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Sergiu Celibidache in Rehearsal and Performance
Richard STRAUSS (1864-1949)
Til Eulenspiegels lustige Streiche Op.28 (1894-95)
Rehearsal [32:57]
Performance [15:30]
Nicolai RIMSKY-KORSAKOV (1844-1908)
Sheherazade Op.35 (1888) [49:56]
SWR Radio Symphony Orchestra, Stuttgart/Sergiu Celibidache
rec. Stuttgart 1965 (Strauss) and 1982 (Rimsky-Korsakov)
Picture Format NTSC 4:3; Sound Format PCM Stereo; Languages German, English, French, Spanish; Region Code 0 (Worldwide); Disc Format DVD9
EUROARTS DVD 2060368 [104:00]
 

 


Admirers will find much to interest them in this DVD for whilst parts of it have appeared before, such as portions of the Till rehearsal – it’s in part two of the Art Of Conducting – the fuller context brings greater rewards. The rehearsal was given in 1965 and was captured in black and white film.

It’s notable for the richness of Celibidache’s verbal pointers. He wears slacks and a jumper. I noted down some of the more enlightening sallies; and they come thick and fast. “Too much bow” is perhaps a conductorial commonplace, though as often as not it’s too little bow that’s the problem not too much. Not for Celi in Strauss. “Vibratissimo” is a vibrant usage and certainly gets the strings working as does his encouraging “very intelligent” to the first violins before adding – a master of psychology - that he’d like them to repeat the passage because they weren’t together. Some of his comments to the string section are the most revealing of his methodology and show one how he liked to build up the string sound. He’s insistent that the bowing of the second violins and violas is tied to the firsts. At one point he steps off the rostrum to discuss technical matters with the orchestra’s leader leading to an outburst of relieved schoolboy chatter in the ranks. Then again how could you resist – but how to put into effect? – his commanding cry of “Remain Epic, gentlemen.”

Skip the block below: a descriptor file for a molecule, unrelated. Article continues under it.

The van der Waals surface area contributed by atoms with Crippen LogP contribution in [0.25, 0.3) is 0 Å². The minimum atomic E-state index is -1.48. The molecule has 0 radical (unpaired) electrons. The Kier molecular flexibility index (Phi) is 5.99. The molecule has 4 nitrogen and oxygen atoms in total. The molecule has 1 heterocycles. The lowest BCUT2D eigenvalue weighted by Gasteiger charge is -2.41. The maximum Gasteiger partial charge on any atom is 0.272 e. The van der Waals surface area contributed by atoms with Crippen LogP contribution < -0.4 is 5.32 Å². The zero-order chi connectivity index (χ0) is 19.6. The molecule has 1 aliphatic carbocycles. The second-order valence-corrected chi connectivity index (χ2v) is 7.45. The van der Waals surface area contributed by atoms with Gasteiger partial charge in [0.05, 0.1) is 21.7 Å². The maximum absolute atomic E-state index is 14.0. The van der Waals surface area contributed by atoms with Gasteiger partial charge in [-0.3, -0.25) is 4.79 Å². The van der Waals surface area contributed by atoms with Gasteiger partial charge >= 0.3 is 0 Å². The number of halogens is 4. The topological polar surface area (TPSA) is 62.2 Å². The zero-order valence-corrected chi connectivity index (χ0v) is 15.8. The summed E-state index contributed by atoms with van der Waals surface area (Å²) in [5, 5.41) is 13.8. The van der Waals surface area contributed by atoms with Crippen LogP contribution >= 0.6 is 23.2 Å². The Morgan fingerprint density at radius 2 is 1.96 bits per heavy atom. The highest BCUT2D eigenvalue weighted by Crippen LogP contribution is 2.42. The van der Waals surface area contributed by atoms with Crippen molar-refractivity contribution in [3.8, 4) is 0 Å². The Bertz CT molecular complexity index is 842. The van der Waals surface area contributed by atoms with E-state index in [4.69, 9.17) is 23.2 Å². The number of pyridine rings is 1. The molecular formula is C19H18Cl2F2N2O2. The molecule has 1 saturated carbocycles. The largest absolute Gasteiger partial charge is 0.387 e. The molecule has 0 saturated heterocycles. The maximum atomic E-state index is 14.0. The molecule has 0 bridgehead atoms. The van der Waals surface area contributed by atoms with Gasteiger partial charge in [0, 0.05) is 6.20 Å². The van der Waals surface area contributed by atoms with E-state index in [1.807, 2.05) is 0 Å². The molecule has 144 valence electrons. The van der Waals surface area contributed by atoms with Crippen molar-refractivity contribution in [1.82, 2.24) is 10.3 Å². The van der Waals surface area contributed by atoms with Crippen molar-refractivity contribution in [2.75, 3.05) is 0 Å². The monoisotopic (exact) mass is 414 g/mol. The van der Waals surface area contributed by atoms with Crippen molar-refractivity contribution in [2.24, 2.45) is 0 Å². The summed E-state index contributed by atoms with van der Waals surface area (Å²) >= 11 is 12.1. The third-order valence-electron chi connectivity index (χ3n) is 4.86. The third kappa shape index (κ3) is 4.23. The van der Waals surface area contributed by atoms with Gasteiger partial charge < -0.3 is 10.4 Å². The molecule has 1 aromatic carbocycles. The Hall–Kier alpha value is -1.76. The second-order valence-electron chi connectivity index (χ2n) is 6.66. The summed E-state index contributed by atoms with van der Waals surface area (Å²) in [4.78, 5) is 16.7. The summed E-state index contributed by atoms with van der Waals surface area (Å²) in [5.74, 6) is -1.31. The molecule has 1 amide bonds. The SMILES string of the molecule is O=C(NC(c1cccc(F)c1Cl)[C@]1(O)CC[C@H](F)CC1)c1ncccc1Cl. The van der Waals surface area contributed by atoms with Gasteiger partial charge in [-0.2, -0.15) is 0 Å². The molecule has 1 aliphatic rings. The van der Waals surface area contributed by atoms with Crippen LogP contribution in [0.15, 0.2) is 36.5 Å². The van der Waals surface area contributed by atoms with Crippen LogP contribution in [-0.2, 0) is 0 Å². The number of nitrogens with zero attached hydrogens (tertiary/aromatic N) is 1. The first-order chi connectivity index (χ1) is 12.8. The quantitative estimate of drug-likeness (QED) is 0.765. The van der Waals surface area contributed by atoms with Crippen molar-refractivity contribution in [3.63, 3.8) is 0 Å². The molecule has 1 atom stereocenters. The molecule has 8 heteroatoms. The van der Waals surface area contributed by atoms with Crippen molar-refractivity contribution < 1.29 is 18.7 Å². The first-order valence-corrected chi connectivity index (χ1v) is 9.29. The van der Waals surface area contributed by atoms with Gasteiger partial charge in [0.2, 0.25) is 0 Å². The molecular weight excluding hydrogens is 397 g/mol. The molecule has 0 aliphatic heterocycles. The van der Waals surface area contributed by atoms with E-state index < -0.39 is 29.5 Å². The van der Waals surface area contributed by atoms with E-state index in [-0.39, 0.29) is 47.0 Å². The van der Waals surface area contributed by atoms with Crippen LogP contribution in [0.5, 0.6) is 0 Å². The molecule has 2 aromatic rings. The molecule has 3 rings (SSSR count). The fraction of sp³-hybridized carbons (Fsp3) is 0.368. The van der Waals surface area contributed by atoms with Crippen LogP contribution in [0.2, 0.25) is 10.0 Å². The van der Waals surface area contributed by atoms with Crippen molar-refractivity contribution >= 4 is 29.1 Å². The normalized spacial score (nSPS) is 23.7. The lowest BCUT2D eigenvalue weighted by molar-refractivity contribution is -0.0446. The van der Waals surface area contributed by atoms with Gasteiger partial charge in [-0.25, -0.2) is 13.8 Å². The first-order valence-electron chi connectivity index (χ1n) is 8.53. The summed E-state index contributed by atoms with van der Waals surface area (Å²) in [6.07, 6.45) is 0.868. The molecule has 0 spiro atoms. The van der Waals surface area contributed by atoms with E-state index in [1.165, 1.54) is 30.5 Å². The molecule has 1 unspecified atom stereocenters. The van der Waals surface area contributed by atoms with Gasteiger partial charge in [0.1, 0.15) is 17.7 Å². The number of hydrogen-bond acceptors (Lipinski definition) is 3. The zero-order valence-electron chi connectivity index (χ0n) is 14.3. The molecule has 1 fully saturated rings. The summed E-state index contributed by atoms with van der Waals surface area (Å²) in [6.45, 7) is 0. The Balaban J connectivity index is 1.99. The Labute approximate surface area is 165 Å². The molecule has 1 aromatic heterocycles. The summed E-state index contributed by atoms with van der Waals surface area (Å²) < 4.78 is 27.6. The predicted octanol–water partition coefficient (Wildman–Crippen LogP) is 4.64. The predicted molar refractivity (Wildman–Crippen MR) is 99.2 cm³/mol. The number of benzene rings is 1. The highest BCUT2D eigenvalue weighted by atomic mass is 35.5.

So whilst remaining epic and displaying the requisite intelligence – for string tone, balance – one needs to be careful over rhythmic matters under Celi’s watchful eye. He’s solicitous though, adding “I don’t want to hustle the horns” whilst admonishing the basses to “work together.” He rightly stops the increasingly flat horn section and comes down hard on “spaghetti” bowing – he can be very funny when he wants to be – and all the while he mentions part of the Til narrative to the orchestra to encourage and sharpen their musico-dramatic sense. I certainly can’t imagine too many of his contemporaries telling their orchestra “metal strings are no good – smells of burning.” He’s clearly after a more burnished sound though he doesn’t need to spell it out. He dances like a dervish too when the rhythm begins to hot up though things get deliriously carried away when after giving an upbeat nothing happens – and conductor and band dissolve into delighted laughter. Though of course he remains in control to the end, admonishing the players not to get sentimental. These camera shots are well filmed, generally from the behind the back desk of the first fiddles. The subsequent concert performance features a little shaky camera work but is otherwise unobtrusive; in black and white again obviously.

The Sheherazade concert footage comes from nearly twenty years later and is in colour. The saturnine dervish has aged into a portly, grey haired seignior. It’s a pleasure to see him smile with pleasure at the climaxes, as it is to see his shimmering left hand encouraging more string tone. The performance is slow though not as slow as it was to become but also full of beautiful curvature and colour. The camera set up is conventional and relatively expert. But the same can’t be said of the sound, which is annoyingly opaque and will dampen your ardour. You can hear it in much better sound on DG 445141-2.

Despite these caveats the longish Strauss rehearsal will merit a place on your shelf. It is an interesting character study – of control, relaxation, terseness and more floridly encouraging praise. Psychologically it’s a rewarding half an hour plus – and the performance shows the translation of those ideas and ideals in fine fashion.

Jonathan Woolf

 

 

 


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